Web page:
Botanical Name: Pimpinella anisum
Family Name: Apiaceae
Common Name: Aniseed
Part Used: Seed
Specific Gravity: 0.980-0.990 @ 20C
Optical Rotation: 80 to - l05 Degree @ 20C
Refractive Index: 1.52-I.559 @ 20C
Blends Well With: Cardamom, Caraway, Cedar wood, Coriander
Uses: Medicinally, the essential oil of anise is used as an aromatic carminative and as an ingredient in cough syrup and in gripe water preparation.
This oil is found to be antiseptic, antispasmodic and anti rheumatic and anti epileptic.
Countries where it's found
Native to the Mediterranean region, anise is an herb cultivated extensively Central, South, South-East Asia and European countries.
This is a seasonal herb generally in the plains it grows is rainy weather, in mountains if is grown in summers, 25 Degrees is the optimal temperature for growing anise, new plant start producing first seeds in about 6 months and then every 6 months we can harvest the seeds from the plant, the age of this plant is 5 years approximately.
History of the Plant
The use of the anise plant as a medicine dates back to the Roman age. The Roman used the plant for its spice flavor and liquorice taste. The European used the seed as bait for mice, while the seed oil was used as pigeon poison. In addition, the plant is one of the world's oldest herbs to be recorded.
The essential oil of anise is extracted through steam distillation of the plants dried fruits. The oil is thin and clear with Anethol as its primary constituent, which is the most powerful flavor component of the oil. The other constituents include alpha pinene, beta pinene, camphene, and safrol. Anise oil has a long history of being used as medicine and spice.
Commonly know Benefits
Antiseptic: Anise oil has anti-septic properties and offers would effective protection against infections. This helps in faster recovery of the wound.
Digestive: Anise essential oil promotes proper digestion. Age old practices include chewing anise seeds or taking desserts with anise or drinking a glass of water with a few drops of anise oil to support digestion especially after a heavy meal.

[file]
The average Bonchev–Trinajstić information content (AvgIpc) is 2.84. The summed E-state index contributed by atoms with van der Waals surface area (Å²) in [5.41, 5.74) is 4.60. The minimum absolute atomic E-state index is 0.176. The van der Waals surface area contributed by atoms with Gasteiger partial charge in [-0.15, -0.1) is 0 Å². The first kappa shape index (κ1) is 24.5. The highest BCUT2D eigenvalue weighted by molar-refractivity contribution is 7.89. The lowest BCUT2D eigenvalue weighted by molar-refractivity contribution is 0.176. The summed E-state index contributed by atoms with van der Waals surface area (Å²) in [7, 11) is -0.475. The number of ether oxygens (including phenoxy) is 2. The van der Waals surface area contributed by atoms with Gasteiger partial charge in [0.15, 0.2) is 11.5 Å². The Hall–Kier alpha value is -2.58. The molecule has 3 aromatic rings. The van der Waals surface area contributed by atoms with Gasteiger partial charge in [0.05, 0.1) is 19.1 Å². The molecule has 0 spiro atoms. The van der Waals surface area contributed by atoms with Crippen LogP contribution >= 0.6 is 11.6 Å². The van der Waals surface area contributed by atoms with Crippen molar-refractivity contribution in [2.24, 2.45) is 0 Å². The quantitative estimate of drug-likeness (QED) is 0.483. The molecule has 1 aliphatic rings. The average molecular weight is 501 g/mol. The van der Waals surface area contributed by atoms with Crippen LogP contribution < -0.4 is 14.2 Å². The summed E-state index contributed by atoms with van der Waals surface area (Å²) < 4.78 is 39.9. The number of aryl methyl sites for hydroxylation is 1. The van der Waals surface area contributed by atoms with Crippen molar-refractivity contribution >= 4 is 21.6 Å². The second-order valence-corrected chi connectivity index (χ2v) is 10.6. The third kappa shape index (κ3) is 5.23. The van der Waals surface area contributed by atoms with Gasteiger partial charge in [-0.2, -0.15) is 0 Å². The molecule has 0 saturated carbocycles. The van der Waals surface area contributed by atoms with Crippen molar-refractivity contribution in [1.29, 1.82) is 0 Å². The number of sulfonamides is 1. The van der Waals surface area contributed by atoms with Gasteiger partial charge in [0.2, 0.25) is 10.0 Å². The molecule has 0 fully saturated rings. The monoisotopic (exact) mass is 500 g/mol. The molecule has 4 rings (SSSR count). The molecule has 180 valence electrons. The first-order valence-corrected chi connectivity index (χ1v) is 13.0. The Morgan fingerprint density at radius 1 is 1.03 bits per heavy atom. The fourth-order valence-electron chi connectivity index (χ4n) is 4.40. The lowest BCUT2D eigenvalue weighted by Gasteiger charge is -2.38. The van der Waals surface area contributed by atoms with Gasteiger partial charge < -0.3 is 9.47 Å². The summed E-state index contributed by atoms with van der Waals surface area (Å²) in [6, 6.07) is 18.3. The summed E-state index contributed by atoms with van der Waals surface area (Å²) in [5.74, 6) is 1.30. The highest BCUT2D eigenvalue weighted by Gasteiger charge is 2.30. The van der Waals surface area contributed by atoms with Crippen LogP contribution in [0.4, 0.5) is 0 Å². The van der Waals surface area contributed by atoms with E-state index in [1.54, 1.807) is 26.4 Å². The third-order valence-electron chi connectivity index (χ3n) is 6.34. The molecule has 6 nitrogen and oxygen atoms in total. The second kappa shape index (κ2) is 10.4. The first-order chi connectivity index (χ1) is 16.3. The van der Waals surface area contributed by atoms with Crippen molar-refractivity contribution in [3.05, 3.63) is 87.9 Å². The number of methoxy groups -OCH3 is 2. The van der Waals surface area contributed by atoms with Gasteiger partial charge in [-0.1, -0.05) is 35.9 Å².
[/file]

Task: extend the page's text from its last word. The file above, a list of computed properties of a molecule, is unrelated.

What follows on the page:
Anti rheumatic: The oil relieves pain from cramps, muscle pains and arthritis and rheumatism. The oil stimulates blood circulation thus reduces the pain in the affected area.
Carminative: Anise oil relieves stomach disorders by clearing the gas. Gas is considered a serious ailment and is known to causeindigestion, stomachaches, muscular cramps, chest pain, hypertension, heaviness and even hair loss. Anise oil promotes digestion and removes the gas.
Anti Epileptic: Two of the most important properties of anise oil are the anti-epileptic and anti-hysteric properties. The oil has sedative and narcotic effects and lowers down respiration, circulation and nervous response to calm down epileptic attacks.
Antispasmodic: Anise oil is a well known relaxant relaxing ailments such as cramps, coughs, convulsions, blood vessel spasms, muscle spasms, chest aches, stomach aches, and respiratory tract spasms.
Insecticide: The essential oil of anise is toxic to smaller animals and insects. As mentioned above, anise was used a mice bait and pigeon poison. The oil can be used with fumigants, sprays and a vaporizer.
Additional Benefits: Anise essential oil is used in perfumery, toilet articles, soaps, perfume sachets, mouth washes and other dental preparations. Anise seeds are used as a flavoring agent in confectioneries, food, liquor and beverages.
The other benefits of the oil include its use as a stimulant, vermifuge, sedative, expectorant, decongestant, and aperient. The oil is also used in the treatment of colic, pectoral affections and flatulence. Anise oil should not be given to children in heavy dosage, since its narcotic effects slows down respiration and circulation.